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Tuesday, July 6, 2010
Tigers continuing to play well against Giants
Sorry Chunichi Dragons fans and condolences to supporters of the Tokyo Yakult Swallows.
But the only satisfying ending to the Central League season might just be a matchup of the Yomiuri Giants and Hanshin Tigers — the league's top two teams — in the second stage of the CL Climax Series.
If the current status quo holds, that's how things will play out. And the Tigers would have to feel really good about their chances.
Hanshin showed its mettle over the weekend, marching into Tokyo Dome and taking two of three from the first-place Giants.
"They're a good team," CL batting leader Matt Murton said of the Giants. "Anytime you can come in here and win, it gives you some confidence."
The Tigers have come together as a unit in recent weeks, which they hope bodes well for the future.
Ironman Tomoaki Kanemoto is adjusting to life coming off the bench after playing every inning of every game for 1,492 straight contests.
In his stead, Takahiro Arai has slotted into the cleanup role and is hitting .283 with 10 home runs.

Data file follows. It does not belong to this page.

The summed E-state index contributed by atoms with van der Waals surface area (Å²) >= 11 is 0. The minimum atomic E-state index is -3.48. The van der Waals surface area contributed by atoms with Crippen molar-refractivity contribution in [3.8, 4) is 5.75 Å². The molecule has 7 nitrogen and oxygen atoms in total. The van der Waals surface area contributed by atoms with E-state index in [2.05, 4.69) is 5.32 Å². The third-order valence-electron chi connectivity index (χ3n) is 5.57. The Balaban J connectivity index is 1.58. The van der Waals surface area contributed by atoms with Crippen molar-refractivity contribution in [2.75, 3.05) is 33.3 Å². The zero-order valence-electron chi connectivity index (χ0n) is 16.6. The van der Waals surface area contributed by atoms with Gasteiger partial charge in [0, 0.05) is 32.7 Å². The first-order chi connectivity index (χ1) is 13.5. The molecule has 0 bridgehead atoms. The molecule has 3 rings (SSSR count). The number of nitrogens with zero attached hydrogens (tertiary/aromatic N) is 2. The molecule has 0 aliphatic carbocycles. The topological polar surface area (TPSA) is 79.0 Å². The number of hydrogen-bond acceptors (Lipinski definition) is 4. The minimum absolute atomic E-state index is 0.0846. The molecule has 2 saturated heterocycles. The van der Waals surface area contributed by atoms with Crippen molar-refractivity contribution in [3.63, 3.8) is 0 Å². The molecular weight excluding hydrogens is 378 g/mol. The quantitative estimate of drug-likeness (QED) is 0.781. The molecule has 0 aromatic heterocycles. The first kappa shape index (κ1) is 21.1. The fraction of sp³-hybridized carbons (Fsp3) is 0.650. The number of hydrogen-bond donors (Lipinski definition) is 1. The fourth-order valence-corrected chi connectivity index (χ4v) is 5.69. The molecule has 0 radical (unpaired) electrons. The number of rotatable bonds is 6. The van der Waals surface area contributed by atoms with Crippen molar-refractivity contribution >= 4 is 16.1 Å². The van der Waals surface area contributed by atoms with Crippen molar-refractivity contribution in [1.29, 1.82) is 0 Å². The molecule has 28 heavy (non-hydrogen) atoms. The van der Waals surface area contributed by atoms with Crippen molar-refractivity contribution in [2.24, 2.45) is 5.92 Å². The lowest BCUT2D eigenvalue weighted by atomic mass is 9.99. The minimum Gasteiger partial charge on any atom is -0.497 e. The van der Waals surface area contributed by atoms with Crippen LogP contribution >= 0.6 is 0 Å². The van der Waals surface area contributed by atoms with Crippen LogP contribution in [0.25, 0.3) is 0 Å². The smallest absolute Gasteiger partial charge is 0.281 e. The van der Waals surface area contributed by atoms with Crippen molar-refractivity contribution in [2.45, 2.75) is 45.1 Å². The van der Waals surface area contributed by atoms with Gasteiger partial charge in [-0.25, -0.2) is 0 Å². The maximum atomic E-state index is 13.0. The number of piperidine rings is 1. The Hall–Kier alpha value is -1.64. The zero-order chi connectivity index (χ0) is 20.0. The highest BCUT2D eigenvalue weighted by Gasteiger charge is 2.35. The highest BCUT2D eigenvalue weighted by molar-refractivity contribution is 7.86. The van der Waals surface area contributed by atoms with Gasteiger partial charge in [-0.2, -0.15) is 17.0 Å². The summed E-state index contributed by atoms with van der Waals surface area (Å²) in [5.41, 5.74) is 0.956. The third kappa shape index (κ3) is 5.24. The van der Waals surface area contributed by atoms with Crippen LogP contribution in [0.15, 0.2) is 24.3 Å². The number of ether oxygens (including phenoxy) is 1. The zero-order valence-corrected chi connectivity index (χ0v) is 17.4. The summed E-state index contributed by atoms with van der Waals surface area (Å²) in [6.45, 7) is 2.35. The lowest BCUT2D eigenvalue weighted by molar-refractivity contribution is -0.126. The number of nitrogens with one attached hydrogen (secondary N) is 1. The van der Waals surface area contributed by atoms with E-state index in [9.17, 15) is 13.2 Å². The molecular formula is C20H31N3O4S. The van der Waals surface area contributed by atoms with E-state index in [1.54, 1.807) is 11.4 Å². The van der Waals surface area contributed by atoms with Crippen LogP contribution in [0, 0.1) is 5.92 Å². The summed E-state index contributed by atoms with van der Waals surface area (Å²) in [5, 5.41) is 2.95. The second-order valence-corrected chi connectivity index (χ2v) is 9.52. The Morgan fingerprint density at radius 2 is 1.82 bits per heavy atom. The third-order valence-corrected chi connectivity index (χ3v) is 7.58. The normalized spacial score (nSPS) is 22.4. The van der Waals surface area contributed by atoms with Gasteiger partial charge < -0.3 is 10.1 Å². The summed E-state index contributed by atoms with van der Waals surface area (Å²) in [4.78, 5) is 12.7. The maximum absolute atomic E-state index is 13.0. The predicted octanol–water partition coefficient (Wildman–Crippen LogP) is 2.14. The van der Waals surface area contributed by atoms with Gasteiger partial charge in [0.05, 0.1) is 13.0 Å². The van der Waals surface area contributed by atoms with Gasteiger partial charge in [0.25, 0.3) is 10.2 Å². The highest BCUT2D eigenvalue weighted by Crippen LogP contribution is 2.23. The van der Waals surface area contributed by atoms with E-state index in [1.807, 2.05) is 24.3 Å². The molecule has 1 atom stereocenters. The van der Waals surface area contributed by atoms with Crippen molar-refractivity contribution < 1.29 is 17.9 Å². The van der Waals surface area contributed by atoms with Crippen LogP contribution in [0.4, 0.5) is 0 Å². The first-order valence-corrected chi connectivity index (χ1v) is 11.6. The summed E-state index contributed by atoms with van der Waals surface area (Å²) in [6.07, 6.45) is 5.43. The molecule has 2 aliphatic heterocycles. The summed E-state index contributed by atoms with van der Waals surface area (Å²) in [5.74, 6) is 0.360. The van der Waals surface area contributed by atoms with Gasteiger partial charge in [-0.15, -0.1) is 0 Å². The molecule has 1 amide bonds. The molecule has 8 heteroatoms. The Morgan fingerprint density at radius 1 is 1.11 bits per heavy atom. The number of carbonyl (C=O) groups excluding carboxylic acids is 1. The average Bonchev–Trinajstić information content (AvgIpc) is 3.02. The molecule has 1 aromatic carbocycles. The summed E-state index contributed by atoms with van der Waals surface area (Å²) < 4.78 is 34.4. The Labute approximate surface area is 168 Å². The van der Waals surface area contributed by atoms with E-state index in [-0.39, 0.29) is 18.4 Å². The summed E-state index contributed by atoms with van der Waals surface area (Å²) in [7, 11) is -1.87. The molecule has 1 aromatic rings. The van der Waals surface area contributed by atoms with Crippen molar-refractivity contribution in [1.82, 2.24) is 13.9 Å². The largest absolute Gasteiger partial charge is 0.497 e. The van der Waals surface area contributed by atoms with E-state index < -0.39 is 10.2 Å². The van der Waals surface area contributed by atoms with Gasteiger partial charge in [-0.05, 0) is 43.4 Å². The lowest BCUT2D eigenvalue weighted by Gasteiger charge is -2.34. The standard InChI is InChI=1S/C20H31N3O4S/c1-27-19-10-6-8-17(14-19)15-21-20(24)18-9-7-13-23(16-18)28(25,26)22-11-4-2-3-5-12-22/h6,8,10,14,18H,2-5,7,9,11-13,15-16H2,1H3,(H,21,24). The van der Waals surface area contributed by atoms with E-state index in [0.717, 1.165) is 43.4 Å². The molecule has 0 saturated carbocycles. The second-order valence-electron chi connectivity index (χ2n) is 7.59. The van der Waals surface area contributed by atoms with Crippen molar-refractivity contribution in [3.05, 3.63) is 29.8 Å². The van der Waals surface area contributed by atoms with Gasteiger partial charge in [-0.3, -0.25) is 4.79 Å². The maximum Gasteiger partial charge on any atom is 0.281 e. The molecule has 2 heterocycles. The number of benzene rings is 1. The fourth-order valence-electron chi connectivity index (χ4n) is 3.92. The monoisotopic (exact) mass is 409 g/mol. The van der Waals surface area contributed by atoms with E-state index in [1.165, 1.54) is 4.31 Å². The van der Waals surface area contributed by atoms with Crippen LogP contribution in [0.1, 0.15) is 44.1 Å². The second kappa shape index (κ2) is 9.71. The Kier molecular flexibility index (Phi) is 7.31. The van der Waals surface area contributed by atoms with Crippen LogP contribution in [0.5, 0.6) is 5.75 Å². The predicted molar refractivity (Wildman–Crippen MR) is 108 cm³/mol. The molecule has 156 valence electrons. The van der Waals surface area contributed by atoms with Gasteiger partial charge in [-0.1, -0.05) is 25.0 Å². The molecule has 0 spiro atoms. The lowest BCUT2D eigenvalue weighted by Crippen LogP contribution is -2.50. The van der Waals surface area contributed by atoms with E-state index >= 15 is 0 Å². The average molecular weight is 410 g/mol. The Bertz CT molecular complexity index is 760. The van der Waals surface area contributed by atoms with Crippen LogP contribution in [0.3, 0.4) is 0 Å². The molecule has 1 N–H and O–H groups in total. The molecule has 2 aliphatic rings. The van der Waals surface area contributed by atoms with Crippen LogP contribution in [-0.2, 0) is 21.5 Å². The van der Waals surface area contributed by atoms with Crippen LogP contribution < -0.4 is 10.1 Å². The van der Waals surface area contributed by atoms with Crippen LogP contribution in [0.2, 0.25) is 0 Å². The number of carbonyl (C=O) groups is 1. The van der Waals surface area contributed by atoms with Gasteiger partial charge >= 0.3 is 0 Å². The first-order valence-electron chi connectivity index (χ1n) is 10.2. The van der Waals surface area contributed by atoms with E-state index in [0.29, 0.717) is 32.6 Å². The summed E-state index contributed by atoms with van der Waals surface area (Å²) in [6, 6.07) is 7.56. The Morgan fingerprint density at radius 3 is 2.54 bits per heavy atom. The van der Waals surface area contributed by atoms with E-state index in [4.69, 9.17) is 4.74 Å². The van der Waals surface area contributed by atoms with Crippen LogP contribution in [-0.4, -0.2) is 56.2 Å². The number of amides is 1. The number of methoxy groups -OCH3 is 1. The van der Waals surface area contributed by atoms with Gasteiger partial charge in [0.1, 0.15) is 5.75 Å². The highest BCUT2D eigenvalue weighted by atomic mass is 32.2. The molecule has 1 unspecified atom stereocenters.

Slugger Kenji Johjima and Murton are new additions, Craig Brazell is flourishing in his second year with the team — hitting .309 and tied for the NPB lead with 28 homers — and Takashi Toritani and Keiichi Hirano are both playing well.
"We have a lot of new faces on this team," Murton said. "I think we're starting to get used to each other and coming together as a team."
There's always an electric atmosphere when the old CL rivals get together.
During the grind of a 144-game season, and even during the dog days of summer, a Giants-Tigers tilt ramps up the intensity to levels usually reserved for the fall.
"If you can't get up for this rivalry, you shouldn't be playing," Brazell said. "You never know what's going to happen. It's fun. Everybody's intense."
The balance of power between the teams this year lies with the Tigers, who are 8-4 against the Giants and have won five of their last six meetings.
When not facing Hanshin, the Giants are clearly the class of the league, owning an above .500 mark against the other four clubs.
Because of that, Yomiuri is favored to win a fourth straight pennant.
Even so, the Tigers will pose a legitimate threat to reach the Japan Series, given their success against Yomiuri.
For now, the Tigers can push ahead with the knowledge they've at least planted the seeds for future success.
"You can't try to figure it out," Brazell said of the Hanshin's record against the Giants. "You just have to go out there and do it. I think this is one of the best rivalries in sports. So it does mean a little more. But at the same time, the main thing is that the team wins."